Leading up to the show, my team and I came up with the idea of “Letters to Marc Benioff”, but based on the comment an SVP at one of salesforce’s competitors had said to me the first time I presented to him – he said “you had me at hello”. All about how having customer intelligence makes you more useful to your customer, and grows your revenue.

We put together the Letters tumblr on a whim, hoping to make a funny thread to bring attention to FirstRain and to my great surprise, I found not only do I get lots of positive feedback, I also enjoy writing it (yes I am the author, truly, it’s not ghost written). But it’s risky.

Daniela put together the hilarious S**t Dreamforcers Say video. She was sufficiently concerned about the risk that she didn’t tell me until it was done. She was concerned it would not work, or would be too lame. But for anyone going to the show it’s pretty funny – or as my son (who worked at FirstRain this Summer) said “Mom, you guys are SO DORKY”. No higher praise from a nerd!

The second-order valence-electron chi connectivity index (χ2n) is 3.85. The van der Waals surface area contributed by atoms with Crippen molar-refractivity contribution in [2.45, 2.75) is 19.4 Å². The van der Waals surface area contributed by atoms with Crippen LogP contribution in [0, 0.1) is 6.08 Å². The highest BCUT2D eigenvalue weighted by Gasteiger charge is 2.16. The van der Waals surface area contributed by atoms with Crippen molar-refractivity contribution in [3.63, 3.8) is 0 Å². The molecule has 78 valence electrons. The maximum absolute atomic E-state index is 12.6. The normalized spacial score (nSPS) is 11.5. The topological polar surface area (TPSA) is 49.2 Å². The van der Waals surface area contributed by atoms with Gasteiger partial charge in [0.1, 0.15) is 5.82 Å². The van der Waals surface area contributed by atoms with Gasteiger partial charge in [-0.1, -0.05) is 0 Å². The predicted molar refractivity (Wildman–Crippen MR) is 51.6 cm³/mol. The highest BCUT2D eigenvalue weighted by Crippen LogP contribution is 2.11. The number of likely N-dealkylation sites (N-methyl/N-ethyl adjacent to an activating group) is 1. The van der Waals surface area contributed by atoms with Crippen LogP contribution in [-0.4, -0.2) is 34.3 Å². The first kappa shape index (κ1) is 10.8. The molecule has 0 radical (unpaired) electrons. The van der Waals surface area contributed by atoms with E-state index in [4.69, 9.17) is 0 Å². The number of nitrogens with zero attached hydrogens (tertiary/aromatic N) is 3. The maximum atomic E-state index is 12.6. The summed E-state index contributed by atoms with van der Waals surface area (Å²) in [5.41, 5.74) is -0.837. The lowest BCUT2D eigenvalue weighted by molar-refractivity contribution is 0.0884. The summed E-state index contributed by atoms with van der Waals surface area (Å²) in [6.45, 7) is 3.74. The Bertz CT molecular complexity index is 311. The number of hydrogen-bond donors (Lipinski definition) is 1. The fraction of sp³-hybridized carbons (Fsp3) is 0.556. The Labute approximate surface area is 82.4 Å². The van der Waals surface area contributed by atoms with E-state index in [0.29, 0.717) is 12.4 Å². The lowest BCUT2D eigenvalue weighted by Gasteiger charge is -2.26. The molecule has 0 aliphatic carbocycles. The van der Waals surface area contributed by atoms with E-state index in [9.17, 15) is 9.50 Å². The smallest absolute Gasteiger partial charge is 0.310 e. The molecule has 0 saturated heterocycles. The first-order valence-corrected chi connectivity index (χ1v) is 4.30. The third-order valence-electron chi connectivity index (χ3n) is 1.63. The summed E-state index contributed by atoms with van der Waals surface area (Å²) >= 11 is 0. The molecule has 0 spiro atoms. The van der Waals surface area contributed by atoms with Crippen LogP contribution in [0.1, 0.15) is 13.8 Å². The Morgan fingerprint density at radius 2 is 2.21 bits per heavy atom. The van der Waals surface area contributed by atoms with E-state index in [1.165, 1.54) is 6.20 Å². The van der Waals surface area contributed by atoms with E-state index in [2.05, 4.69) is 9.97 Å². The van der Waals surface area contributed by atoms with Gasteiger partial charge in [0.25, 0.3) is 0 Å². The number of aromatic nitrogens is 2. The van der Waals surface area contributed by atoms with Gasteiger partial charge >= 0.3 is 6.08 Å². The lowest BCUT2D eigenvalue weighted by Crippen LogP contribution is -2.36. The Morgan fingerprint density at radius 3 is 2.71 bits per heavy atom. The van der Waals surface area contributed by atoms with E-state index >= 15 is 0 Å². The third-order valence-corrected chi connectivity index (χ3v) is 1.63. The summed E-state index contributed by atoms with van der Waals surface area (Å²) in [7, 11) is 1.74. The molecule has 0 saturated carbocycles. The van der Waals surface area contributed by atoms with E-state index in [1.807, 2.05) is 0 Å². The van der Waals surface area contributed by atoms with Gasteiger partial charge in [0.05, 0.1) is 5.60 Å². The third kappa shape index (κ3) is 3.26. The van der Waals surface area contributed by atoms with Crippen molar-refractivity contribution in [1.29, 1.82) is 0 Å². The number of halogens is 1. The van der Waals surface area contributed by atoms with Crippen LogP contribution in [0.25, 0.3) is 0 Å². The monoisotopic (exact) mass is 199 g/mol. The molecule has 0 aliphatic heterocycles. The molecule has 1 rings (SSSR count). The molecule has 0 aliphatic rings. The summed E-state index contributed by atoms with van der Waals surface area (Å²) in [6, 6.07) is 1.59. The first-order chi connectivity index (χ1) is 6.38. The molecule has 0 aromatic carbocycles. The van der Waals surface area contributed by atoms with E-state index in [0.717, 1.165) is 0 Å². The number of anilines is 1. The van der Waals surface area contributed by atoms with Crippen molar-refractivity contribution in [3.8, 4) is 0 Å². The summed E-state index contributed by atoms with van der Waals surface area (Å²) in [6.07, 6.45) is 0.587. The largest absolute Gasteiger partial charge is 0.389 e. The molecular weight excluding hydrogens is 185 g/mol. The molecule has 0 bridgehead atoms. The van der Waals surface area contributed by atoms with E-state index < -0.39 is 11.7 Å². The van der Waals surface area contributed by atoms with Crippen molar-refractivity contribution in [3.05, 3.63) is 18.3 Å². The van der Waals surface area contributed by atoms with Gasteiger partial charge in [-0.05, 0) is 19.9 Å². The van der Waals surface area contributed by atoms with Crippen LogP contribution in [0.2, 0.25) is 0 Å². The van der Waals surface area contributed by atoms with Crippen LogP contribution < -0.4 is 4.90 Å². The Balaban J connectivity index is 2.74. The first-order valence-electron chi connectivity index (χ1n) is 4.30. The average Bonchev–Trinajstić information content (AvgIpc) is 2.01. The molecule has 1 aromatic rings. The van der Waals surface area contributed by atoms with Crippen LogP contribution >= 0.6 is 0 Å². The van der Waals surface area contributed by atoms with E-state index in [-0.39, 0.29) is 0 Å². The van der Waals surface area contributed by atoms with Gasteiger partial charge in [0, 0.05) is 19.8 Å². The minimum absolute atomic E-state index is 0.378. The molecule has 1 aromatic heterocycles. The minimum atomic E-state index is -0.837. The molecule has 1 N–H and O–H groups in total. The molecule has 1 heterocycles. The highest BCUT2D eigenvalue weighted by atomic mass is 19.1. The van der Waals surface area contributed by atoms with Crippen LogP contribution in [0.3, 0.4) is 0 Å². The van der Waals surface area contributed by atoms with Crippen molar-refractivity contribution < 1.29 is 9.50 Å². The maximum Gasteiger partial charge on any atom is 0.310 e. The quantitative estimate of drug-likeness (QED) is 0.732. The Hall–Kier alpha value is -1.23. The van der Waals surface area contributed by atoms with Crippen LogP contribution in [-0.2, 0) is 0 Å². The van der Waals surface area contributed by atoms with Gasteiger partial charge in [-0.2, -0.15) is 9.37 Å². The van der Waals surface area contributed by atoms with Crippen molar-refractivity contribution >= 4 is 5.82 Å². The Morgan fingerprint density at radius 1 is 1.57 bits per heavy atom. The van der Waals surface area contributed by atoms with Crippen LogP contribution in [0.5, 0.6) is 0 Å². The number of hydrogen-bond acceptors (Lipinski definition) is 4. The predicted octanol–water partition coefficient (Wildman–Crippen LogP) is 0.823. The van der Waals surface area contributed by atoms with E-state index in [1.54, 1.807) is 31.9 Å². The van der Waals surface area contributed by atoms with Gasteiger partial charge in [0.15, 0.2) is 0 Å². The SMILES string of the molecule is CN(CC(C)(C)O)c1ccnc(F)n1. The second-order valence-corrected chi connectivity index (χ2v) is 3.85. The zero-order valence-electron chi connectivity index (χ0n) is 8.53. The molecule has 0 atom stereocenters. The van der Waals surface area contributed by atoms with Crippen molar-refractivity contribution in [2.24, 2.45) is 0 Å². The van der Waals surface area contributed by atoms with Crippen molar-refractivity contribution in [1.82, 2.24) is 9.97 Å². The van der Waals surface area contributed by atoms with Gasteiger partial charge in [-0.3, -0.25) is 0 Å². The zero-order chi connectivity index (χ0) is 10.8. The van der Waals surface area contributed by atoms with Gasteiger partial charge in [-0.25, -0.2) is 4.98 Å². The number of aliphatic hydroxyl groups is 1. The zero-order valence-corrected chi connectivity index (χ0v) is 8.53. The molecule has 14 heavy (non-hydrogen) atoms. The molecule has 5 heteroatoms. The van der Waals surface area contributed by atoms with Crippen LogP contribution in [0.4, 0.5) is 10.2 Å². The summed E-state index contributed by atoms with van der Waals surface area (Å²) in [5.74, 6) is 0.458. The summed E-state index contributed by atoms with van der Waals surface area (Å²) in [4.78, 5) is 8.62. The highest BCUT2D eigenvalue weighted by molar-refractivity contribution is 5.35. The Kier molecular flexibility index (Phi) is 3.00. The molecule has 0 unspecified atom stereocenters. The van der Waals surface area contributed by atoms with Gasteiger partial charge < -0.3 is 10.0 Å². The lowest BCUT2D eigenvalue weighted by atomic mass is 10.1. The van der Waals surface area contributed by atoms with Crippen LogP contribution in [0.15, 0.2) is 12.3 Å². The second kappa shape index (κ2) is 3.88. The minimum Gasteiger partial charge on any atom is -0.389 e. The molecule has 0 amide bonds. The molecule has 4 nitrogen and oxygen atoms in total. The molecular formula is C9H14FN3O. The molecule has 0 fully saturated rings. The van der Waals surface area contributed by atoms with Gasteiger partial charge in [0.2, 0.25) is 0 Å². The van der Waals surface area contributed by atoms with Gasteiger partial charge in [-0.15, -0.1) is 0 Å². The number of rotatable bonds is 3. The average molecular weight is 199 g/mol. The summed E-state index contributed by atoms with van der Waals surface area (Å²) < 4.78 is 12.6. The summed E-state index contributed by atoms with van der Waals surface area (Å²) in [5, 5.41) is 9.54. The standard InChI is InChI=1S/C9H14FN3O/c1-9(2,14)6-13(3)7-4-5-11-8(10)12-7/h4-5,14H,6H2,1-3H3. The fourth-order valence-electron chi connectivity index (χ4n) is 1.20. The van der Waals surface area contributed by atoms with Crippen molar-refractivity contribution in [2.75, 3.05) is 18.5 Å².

And then there is the Carrot. Again feedback from a customer. Imagine an EVP of Sales, in a French-Canadian accent “Penny, you are ze carrot to my stick!”. Who knows whether our Carrot strategy will work at Dreamforce or not. It will reach it’s peak at my session on stage with Steve Kozek of GE Capital on Thursday. He’s game and has a great sense of humor. Should be fun, but it’s risky.

No one achieves great things without risk. No career grows without risk. As Sarah from Square said, you won’t grow if you are not uncomfortable in conversations with your manager. I know that if I am not feeling the anxiety in my gut I am not taking enough risk to move forward.

So onward into Dreamforce 2012. Carrots, S**t, Letters to Marc. We are going to channel T.S. Eliot and find out how far we can go in the next 72 hours.